Take Strides with Pride!

By Tegan Johnson-Galvez, DPT and Stephanie Alde, BS

With medical professionals encouraging people to increase their number of steps per day, we question, are all steps the same? The answer is simply, no. You can maximize the benefits of walking while decreasing the stress on your body by following these simple guidelines.

  • Posture First. Think Tall! Elongate the crown of your head toward the sky and elongate the space between your ribs and pelvis. Doing so decreases pressure in your joints by activating the muscles that support them. Think about the posture you would have while balancing a book on your head.
  • Trunk Movement. As your arms swing your trunk should rotate lightly. Do not walk “en blocke” avoiding this trunk rotation. Trunk rotation helps your spinal mobility, balance, and abdominal strength.
  • Foot Position. Avoid rotating your foot to the ten or two o’clock position. Keep it in neutral at twelve o’clock.
  • Quiet Steps Only. You should strike the ground softly with the heel and push off to the next step with your toes. Avoid loud slapping with the feet while walking.
  • Stride Length. Short quick steps are preferable to decrease joint stress, however be sure your stride is not too short by fully extending your hip.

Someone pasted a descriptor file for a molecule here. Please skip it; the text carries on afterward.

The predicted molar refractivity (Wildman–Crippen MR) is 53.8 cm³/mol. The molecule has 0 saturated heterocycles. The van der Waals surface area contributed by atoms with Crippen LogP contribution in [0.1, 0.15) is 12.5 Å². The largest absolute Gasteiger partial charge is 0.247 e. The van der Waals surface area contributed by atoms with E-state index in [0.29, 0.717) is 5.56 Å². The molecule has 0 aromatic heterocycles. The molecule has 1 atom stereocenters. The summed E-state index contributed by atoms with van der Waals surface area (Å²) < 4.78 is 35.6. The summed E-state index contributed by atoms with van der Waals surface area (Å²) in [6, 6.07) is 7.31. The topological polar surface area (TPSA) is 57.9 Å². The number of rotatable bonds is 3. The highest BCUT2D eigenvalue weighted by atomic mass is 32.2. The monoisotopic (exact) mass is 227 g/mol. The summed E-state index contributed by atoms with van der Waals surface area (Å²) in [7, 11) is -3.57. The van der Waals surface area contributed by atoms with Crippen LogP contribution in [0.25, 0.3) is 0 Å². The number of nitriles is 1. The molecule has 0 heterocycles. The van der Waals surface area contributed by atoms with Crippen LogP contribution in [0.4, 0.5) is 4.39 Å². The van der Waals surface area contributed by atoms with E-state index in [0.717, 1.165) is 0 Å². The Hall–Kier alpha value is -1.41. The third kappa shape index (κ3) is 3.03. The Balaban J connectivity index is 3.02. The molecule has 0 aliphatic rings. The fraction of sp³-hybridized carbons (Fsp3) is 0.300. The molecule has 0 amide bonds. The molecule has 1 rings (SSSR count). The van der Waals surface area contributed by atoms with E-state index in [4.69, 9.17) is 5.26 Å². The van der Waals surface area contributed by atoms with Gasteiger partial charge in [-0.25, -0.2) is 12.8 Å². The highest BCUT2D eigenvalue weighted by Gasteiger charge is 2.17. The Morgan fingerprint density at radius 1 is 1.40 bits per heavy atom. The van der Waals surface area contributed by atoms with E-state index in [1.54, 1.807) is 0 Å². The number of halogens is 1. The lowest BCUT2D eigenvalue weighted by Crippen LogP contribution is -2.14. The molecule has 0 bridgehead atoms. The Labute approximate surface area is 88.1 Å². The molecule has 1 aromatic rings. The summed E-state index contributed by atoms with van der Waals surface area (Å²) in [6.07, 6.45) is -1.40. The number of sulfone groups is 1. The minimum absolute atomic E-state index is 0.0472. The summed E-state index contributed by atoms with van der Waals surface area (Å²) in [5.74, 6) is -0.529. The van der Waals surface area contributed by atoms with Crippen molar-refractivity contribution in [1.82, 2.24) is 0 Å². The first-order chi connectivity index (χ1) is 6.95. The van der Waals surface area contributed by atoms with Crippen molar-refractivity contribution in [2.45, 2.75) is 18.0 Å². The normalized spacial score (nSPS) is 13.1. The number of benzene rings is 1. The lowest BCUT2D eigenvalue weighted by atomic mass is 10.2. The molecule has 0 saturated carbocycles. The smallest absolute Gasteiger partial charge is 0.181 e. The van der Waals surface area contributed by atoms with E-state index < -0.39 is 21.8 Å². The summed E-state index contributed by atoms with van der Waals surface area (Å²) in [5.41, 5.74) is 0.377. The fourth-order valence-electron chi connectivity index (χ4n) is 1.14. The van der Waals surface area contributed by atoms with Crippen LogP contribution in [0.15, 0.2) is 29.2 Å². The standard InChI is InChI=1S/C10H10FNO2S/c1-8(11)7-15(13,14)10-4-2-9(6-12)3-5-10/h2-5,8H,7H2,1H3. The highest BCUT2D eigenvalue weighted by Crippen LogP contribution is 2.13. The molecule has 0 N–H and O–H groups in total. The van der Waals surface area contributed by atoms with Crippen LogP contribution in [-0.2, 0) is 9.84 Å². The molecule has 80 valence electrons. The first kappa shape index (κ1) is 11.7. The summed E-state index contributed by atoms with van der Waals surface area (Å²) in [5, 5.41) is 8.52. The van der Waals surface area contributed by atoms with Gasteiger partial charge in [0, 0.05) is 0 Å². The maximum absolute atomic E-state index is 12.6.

• How Fast Should I Be Walking? According to the Journal of Sports Medicine, light walking is <100 steps per minute, moderate is 100-129 steps per minute, and vigorous walking is > 130 steps per minutes.
  • Watch Your Heart Rate. The current recommendation for heart rate intensity during your walking program (by the American Heart Association) should by calculated by taking 50-80% of (220-age). However, it is understood that not all people of the same age are created equally. So consult with your physical therapist or trainer for more specific intensity recommendations based on your physical abilities.
  • How Much Should I Be Walking? According to the Journal of Obesity we should strive for > 15,000 steps per day and/or greater than 7 hours per day standing upright.

While each one of these recommendations are important to minimize stress on the joints and maintain a healthy lifestyle, focus on only one or two at a time while walking. This is a great start learning to gradually improve one’s gait. Keep progressing as you improve and aim to incorporate most of the above recommendations. If you have more specific questions on how you should be walking, consult your local physical therapist.